Bring your own device (BYOD) schemes / policies have now become commonplace in many businesses, with the BYOD and enterprise mobility market size growing from USD $35.10 Billion in 2016 to USD $73.30 Billion by 2021 (marketsandmarkets.com).
BYOD policies allow employees to bring in their personally owned laptops, tablets, and smart-phones and use them to access company information and applications, and solve work problems. This type of policy has also fuelled a rise in ‘stealth IT’ where employees go outside of IT and set up their own infrastructure, without organizational approval or oversight, and can, therefore, unintentionally put corporate data and service continuity at risk.
Positive Correlation Between BYOD and Security Incidents
The Paymentsense study, involving more than 500 SMEs polled in the UK found a positive correlation between the introduction of a BYOD policy and cyber-security incidents. For example, 61% of the SME’s said that they had experienced a cyber-security incident since introducing a BYOD policy.
According to the study, although only 14% of micro-businesses (up to 10 staff) reported a cyber-security incident since implementing BYOD, the figure rises to 70% for businesses of 11 to 50 people, and to 94% for SMEs with 101 to 250 employees.
Most Popular Security Incidents
The study showed that the most popular types of security incidents in the last 12 months were malware, which affected two-thirds (65%) of SMEs, viruses (42%), DDoS distributed denial of service (26%), data theft (24%), and phishing (23%).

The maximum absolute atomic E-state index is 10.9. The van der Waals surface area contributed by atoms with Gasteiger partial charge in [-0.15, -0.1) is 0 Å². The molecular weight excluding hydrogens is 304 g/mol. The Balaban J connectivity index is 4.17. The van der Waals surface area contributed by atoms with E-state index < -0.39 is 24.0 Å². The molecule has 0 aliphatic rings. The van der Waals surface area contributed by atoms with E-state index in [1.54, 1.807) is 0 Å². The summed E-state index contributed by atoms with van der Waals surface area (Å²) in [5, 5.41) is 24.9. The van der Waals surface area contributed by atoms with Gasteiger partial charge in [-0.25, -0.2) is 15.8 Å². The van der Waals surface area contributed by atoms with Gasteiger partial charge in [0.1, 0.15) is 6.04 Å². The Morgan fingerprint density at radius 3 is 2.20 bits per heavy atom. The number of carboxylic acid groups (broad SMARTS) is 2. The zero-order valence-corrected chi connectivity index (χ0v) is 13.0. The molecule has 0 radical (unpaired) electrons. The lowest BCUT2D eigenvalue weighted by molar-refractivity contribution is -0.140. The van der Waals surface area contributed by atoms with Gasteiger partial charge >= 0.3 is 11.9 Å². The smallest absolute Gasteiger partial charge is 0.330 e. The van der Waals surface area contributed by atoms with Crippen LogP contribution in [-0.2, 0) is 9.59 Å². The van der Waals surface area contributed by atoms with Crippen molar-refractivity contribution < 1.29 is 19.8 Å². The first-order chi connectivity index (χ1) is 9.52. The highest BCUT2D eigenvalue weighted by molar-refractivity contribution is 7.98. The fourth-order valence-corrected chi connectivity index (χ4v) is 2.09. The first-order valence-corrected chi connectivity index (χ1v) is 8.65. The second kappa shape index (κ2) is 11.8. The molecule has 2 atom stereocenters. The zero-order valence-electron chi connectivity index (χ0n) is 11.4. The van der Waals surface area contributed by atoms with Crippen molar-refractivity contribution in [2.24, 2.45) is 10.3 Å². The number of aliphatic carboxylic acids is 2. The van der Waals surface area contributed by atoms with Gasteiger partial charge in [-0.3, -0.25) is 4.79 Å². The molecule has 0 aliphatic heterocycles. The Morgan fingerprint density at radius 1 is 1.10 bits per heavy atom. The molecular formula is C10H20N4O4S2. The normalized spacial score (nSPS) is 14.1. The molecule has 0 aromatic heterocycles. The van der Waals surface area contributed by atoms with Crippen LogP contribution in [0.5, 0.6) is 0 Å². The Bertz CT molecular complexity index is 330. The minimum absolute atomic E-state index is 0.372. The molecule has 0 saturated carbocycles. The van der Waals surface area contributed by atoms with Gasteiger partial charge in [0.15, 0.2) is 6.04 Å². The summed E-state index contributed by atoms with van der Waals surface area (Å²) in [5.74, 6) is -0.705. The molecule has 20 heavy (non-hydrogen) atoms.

The focus of the report was essentially the security risks posed by BYOD. There are, however, some very positive reasons for introducing a BYOD policy in the workplace. These include convenience, cost saving (company devices and training), harnessing the skills of tech-savvy employees, perhaps finding new, better and faster ways of getting work done, improved morale and employee satisfaction, and productivity gains.
Many of these benefits are, however, inward-focused i.e. on the company and its staff, rather than the wider damage that could be caused to the lives of data breach victims or to the company’s reputation and profits if a serious security incident occurred.
What Does This Mean For Your Business?
This is a reminder that, as well as the benefits of BYOD to the business, if you allow employees or other users to connect their own devices to your network, you will be increasing the range of security risks that you face. This is particularly relevant with the introduction of GDPR last Friday.
For example, devices belonging to employees but containing personal data could be stolen in a break-in or lost while away from the office. This could lead to a costly and public data breach. Also, allowing untrusted personal devices to connect to SME networks or using work devices on untrusted networks outside the office can put personal data at risk.
Ideally, businesses should ensure that ensure that personal data is either not on the device in the first place, or has been appropriately secured so that it cannot be accessed in the event of loss or theft e.g. by using good access control systems and encryption.
Businesses owners could reduce the BYOD risk by creating and communicating clear guidelines to staff about best security practices in their daily activities, in and out of the office. Also, it is important to have regular communication with staff at all levels about security, and having an incident response plan / disaster recovery plan in place can help to clarify responsibilities and ensure that timely action is taken to deal with situations correctly if mistakes are made.